Generations of Joyfulness

Joyfulness is maintaining a good attitude, even when faced with unpleasant conditions.

I have learned most of my life lessons on joyfulness from my 90-year old grandmother, Esther, and from my three-year old daughter, Essie Grace. Grandma Esther often refers to the apostle Paul and the persecutions he experienced, yet he always remained joyful.  Grandma unexpectedly became a widow at 55, which is about the same time she started raising my brother and me – he was nine and I was eight years old. After that, she also raised my younger sister and my much younger brother. I have never heard my grandmother complain about anything. She doesn’t complain about her health; if someone asks her how she is doing, she always replies, “I am mean, ornery and hateful.” She doesn’t complain about the weather. In fact, I was whining about the 112-degree heat the other day and she responded, “Oh honey, I have heard of a place that is hotter.”

She doesn’t complain about the price of gas and she certainly never complained about having to raise children who were not hers. I am so thankful for the sacrifices she made throughout the years, and when I tell her how much I appreciate her and that I don’t know what we would have done without her, she responds with this: “Oh fiddlesticks, honey, I don’t know what I would have done without you kids; you gave me a reason to wake up every morning.” This is a true example of joy, which is internal, regardless of circumstances which are external.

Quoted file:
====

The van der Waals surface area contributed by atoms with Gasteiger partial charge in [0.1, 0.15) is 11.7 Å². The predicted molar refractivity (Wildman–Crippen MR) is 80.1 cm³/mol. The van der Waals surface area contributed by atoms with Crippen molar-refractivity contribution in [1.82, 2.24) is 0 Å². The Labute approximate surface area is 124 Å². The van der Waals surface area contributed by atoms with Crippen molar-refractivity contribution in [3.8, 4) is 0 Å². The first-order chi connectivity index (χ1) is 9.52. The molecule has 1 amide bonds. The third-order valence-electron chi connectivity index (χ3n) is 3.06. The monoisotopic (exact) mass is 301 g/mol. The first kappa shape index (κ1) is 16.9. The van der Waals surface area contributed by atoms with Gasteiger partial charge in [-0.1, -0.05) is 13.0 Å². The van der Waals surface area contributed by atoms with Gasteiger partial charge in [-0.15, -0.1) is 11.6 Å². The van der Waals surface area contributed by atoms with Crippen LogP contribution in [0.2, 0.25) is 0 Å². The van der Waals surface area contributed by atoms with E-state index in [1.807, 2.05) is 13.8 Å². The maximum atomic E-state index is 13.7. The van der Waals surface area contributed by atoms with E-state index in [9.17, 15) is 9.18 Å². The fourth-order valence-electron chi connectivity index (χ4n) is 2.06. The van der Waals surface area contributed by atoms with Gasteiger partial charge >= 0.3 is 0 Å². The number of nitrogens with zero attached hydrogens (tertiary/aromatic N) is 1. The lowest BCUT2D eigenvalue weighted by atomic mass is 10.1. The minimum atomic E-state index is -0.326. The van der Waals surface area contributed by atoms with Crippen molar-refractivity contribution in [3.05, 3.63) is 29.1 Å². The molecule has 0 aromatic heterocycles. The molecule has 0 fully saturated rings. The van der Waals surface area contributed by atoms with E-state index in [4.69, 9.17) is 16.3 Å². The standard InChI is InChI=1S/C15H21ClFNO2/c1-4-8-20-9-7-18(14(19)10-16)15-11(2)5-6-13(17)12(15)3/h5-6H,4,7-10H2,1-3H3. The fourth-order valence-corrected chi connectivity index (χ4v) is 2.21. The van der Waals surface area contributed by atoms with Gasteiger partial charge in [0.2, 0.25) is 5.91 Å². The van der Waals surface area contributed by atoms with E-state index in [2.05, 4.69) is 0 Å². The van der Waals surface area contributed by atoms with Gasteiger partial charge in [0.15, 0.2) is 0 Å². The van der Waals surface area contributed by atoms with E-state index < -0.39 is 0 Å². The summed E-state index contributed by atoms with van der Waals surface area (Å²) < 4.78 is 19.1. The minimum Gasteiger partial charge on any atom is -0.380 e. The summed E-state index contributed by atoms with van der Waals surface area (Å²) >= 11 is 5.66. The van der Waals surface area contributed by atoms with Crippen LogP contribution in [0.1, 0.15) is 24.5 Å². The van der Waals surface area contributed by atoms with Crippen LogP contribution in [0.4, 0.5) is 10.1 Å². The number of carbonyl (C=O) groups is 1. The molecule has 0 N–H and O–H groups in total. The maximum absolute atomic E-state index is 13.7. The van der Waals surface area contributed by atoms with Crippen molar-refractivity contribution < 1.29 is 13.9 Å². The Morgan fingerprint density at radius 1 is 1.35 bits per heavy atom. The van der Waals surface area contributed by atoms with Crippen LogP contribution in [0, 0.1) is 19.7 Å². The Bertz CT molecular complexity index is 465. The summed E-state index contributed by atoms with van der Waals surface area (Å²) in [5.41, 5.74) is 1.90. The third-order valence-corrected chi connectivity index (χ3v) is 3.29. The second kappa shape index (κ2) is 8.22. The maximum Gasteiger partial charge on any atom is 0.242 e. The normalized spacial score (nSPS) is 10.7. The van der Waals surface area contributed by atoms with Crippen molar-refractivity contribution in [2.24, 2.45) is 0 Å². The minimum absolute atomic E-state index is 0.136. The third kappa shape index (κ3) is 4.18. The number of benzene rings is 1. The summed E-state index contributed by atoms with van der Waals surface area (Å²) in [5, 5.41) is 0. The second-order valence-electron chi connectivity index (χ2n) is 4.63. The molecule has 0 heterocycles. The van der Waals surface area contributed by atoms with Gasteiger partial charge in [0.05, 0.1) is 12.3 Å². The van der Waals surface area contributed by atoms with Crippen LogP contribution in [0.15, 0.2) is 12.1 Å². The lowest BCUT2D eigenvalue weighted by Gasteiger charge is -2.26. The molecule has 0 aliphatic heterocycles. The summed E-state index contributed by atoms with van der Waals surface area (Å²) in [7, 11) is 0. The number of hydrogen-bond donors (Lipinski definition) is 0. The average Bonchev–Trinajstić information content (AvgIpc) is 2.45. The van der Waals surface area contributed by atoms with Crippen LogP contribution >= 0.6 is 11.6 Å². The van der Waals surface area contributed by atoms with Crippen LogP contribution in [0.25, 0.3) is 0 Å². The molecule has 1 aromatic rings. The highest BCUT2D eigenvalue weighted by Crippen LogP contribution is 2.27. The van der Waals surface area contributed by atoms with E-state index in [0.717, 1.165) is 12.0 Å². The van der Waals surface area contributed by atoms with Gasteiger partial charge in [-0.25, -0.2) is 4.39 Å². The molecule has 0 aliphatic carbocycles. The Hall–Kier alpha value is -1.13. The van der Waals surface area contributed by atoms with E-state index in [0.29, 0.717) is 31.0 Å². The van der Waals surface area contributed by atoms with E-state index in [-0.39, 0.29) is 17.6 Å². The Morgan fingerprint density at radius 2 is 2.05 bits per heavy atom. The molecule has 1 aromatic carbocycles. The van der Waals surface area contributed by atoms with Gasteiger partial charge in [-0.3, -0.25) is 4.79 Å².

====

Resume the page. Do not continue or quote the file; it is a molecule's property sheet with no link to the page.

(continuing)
My grandma did not have time to grieve over the loss of her husband. She went from being a grandmother to finding a job that would support her grandchildren and still allow flexibilility to get us to little league games, softball games, church camp, and whatever activity we were involved in. She did this off and on for 20 years, until my youngest brother graduated from high school. I don’t think my grandmother expected to be widowed at 55 or to raise four grandchildren, but she did it with grace. And maybe it was us, her grandchildren, who gave her a purpose, and in turn, joy, something she might have had to search for had we not been there.

We named my youngest daughter Essie Grace, after Grandma Esther. I often tell Essie that I should have named her Joy because she brings me joy every single day. She is by far my most difficult child (I have four). She is sassy, sometimes obstinate, and most of the time ornery. She is the child that, when she walks out of the room, my husband and I look at each other and shake our heads. I know that we will be tested over and over and learn lessons of patience. However, she is also the child that has taught me how to relax even on the tough days: when we are out of milk, when we have forgotten a backpack or—even worse—when we didn’t let her eat a pickle for breakfast. Perhaps she is my lesson in joy—my reminder that, regardless of circumstances, everything is going to be OK – we can be joyful.

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